August 18, 2002
edited by Cyriac Maprayil, UK. Reliance
Publishing House, New Delhi.Rs 135
nationalism, socialism, democracy and secularism as the
foundation stones of the 1972 Bangladesh Constitution,
Bangabandhu Sheikh Mujib inspired millions of his countrymen
to aspire towards these goals. As the first President of the
Peoples Republic of Bangladesh, he was appalled by the greed
and selfishness of some of his countrymen who wanted to hijack
the progress of the country. His aim, on the other hand, was
to modernise the nation with literacy, agriculture and
The book, edited
by Cyriac Maprayil, Hon. Director, International Centre for
Sheikh Mujib Studies, UK, consists of papers read by
representatives of the community at a symposium. Cyriac talks
of Sheikh Mujib as a thinker and a man of action who had a
passion for social justice, while Taifur Rashid, a leading
women’s rights campaigner, talks of the leader and his plan
for empowerment of women. Rashid notes that Mujib was an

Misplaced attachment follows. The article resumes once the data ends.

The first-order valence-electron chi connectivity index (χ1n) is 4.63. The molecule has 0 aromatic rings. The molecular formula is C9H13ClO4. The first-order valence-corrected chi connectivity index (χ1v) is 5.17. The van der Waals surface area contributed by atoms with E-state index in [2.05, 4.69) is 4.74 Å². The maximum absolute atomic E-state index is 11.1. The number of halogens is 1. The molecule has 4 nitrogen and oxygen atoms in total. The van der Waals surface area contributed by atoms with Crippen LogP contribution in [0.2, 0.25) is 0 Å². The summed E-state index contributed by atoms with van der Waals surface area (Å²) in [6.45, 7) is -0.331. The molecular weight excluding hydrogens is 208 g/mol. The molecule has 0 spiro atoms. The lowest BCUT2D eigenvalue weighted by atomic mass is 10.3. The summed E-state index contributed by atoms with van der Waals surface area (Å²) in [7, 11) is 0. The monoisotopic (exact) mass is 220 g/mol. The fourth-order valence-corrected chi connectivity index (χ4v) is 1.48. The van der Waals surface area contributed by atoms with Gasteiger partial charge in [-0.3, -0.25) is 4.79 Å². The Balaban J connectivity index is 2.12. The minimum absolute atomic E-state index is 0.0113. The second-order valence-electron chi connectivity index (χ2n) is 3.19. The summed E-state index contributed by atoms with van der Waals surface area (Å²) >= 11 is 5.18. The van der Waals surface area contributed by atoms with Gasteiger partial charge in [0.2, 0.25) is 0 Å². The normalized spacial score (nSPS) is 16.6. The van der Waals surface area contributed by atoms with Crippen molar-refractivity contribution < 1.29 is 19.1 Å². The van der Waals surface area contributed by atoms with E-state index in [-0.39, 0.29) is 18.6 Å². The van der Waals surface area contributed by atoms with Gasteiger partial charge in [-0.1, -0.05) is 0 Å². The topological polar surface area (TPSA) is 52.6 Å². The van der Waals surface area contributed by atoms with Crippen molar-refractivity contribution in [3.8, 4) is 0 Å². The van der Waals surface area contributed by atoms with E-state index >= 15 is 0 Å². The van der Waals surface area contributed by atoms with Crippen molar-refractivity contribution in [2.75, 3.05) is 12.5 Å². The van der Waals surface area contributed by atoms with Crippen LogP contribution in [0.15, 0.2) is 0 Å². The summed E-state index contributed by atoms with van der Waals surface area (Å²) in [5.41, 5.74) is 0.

advocate of women’s rights who desired to free women from
poverty and powerlessness. Bangabandhu not only desired
representative democracy to take roots in Bangladesh but also
wanted to convert it into participatory democracy, for he
believed in peoples’ empowerment.
M. N. Haque
believes that Islam and socialism were not contrary to each
other to Mujib rather they were complimentary to each other.
That is why he advocated a mixed economy to eliminate poverty.
However, he was a thorn in the eye of the rentier class who
had appropriated the wealth of the nation and had no intention
of sharing it with the rest.